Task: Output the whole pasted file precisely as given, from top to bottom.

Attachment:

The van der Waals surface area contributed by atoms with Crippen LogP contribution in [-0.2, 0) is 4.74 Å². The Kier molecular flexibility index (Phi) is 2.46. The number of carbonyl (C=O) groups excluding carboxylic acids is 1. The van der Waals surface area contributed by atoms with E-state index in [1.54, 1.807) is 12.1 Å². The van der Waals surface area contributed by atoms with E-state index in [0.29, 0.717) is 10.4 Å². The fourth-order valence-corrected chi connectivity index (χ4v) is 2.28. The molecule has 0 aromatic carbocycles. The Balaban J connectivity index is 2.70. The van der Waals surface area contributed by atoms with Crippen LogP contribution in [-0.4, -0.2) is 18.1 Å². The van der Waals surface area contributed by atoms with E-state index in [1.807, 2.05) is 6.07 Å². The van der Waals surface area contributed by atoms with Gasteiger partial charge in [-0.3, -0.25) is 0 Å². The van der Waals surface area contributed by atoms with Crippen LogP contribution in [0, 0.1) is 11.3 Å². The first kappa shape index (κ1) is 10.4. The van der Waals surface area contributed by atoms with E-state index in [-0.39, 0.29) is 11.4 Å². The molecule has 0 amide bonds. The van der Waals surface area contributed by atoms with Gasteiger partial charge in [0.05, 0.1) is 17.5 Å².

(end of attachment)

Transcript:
The van der Waals surface area contributed by atoms with Crippen LogP contribution in [-0.2, 0) is 4.74 Å². The Kier molecular flexibility index (Phi) is 2.46. The number of carbonyl (C=O) groups excluding carboxylic acids is 1. The van der Waals surface area contributed by atoms with E-state index in [1.54, 1.807) is 12.1 Å². The van der Waals surface area contributed by atoms with E-state index in [0.29, 0.717) is 10.4 Å². The fourth-order valence-corrected chi connectivity index (χ4v) is 2.28. The molecule has 0 aromatic carbocycles. The Balaban J connectivity index is 2.70. The van der Waals surface area contributed by atoms with Crippen LogP contribution in [-0.4, -0.2) is 18.1 Å². The van der Waals surface area contributed by atoms with E-state index in [1.807, 2.05) is 6.07 Å². The van der Waals surface area contributed by atoms with Gasteiger partial charge in [-0.3, -0.25) is 0 Å². The van der Waals surface area contributed by atoms with Crippen LogP contribution in [0, 0.1) is 11.3 Å². The first kappa shape index (κ1) is 10.4. The van der Waals surface area contributed by atoms with E-state index in [-0.39, 0.29) is 11.4 Å². The molecule has 0 amide bonds. The van der Waals surface area contributed by atoms with Gasteiger partial charge in [0.05, 0.1) is 17.5 Å².